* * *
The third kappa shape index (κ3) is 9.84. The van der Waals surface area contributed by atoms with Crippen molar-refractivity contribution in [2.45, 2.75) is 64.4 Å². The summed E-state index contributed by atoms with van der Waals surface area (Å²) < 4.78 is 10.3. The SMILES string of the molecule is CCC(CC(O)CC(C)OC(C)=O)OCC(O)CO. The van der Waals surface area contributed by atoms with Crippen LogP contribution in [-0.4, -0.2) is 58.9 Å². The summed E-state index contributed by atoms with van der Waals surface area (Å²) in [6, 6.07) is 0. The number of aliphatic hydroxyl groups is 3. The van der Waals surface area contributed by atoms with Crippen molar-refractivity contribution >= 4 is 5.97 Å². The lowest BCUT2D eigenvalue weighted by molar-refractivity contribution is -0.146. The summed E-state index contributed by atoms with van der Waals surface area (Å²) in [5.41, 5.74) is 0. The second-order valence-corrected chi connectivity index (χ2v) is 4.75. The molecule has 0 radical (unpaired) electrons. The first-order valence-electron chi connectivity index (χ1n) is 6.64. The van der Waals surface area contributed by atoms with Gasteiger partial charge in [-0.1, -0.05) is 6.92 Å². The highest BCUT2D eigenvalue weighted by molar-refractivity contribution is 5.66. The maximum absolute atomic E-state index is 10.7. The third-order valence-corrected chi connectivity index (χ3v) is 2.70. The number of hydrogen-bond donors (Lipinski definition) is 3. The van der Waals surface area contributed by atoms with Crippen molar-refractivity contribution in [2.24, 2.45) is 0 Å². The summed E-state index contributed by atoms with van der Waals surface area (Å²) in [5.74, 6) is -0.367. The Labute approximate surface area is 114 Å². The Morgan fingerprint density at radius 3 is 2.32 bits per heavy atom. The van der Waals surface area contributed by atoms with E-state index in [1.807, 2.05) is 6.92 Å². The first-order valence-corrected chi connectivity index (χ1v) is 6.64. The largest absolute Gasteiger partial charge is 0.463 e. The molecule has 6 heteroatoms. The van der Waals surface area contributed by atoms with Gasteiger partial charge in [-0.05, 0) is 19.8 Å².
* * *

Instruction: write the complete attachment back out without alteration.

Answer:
The third kappa shape index (κ3) is 9.84. The van der Waals surface area contributed by atoms with Crippen molar-refractivity contribution in [2.45, 2.75) is 64.4 Å². The summed E-state index contributed by atoms with van der Waals surface area (Å²) < 4.78 is 10.3. The SMILES string of the molecule is CCC(CC(O)CC(C)OC(C)=O)OCC(O)CO. The van der Waals surface area contributed by atoms with Crippen LogP contribution in [-0.4, -0.2) is 58.9 Å². The summed E-state index contributed by atoms with van der Waals surface area (Å²) in [6, 6.07) is 0. The number of aliphatic hydroxyl groups is 3. The van der Waals surface area contributed by atoms with Crippen molar-refractivity contribution >= 4 is 5.97 Å². The lowest BCUT2D eigenvalue weighted by molar-refractivity contribution is -0.146. The summed E-state index contributed by atoms with van der Waals surface area (Å²) in [5.41, 5.74) is 0. The second-order valence-corrected chi connectivity index (χ2v) is 4.75. The molecule has 0 radical (unpaired) electrons. The first-order valence-electron chi connectivity index (χ1n) is 6.64. The van der Waals surface area contributed by atoms with Gasteiger partial charge in [-0.1, -0.05) is 6.92 Å². The highest BCUT2D eigenvalue weighted by molar-refractivity contribution is 5.66. The maximum absolute atomic E-state index is 10.7. The third-order valence-corrected chi connectivity index (χ3v) is 2.70. The number of hydrogen-bond donors (Lipinski definition) is 3. The van der Waals surface area contributed by atoms with Crippen molar-refractivity contribution in [2.24, 2.45) is 0 Å². The summed E-state index contributed by atoms with van der Waals surface area (Å²) in [5.74, 6) is -0.367. The Labute approximate surface area is 114 Å². The Morgan fingerprint density at radius 3 is 2.32 bits per heavy atom. The van der Waals surface area contributed by atoms with E-state index in [1.807, 2.05) is 6.92 Å². The first-order valence-corrected chi connectivity index (χ1v) is 6.64. The largest absolute Gasteiger partial charge is 0.463 e. The molecule has 6 heteroatoms. The van der Waals surface area contributed by atoms with Gasteiger partial charge in [-0.05, 0) is 19.8 Å².